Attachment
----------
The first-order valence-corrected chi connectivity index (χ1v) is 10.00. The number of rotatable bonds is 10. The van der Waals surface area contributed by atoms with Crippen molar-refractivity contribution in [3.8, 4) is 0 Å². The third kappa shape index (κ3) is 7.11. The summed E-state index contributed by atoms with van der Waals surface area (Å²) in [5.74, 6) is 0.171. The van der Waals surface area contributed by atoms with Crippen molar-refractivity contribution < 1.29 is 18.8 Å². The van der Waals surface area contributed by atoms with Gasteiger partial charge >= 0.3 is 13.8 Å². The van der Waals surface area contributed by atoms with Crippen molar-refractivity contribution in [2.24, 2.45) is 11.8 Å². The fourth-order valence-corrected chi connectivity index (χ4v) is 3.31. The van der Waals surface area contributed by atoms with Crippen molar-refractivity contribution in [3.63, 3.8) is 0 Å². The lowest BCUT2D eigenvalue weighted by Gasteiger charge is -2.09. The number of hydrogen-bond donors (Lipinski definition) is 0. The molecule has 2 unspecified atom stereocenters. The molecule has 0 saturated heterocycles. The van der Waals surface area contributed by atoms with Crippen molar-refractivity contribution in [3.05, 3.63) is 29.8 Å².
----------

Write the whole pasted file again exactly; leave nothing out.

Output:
The first-order valence-corrected chi connectivity index (χ1v) is 10.00. The number of rotatable bonds is 10. The van der Waals surface area contributed by atoms with Crippen molar-refractivity contribution in [3.8, 4) is 0 Å². The third kappa shape index (κ3) is 7.11. The summed E-state index contributed by atoms with van der Waals surface area (Å²) in [5.74, 6) is 0.171. The van der Waals surface area contributed by atoms with Crippen molar-refractivity contribution < 1.29 is 18.8 Å². The van der Waals surface area contributed by atoms with Gasteiger partial charge >= 0.3 is 13.8 Å². The van der Waals surface area contributed by atoms with Crippen molar-refractivity contribution in [2.24, 2.45) is 11.8 Å². The fourth-order valence-corrected chi connectivity index (χ4v) is 3.31. The van der Waals surface area contributed by atoms with Crippen molar-refractivity contribution in [3.63, 3.8) is 0 Å². The lowest BCUT2D eigenvalue weighted by Gasteiger charge is -2.09. The number of hydrogen-bond donors (Lipinski definition) is 0. The molecule has 2 unspecified atom stereocenters. The molecule has 0 saturated heterocycles. The van der Waals surface area contributed by atoms with Crippen molar-refractivity contribution in [3.05, 3.63) is 29.8 Å².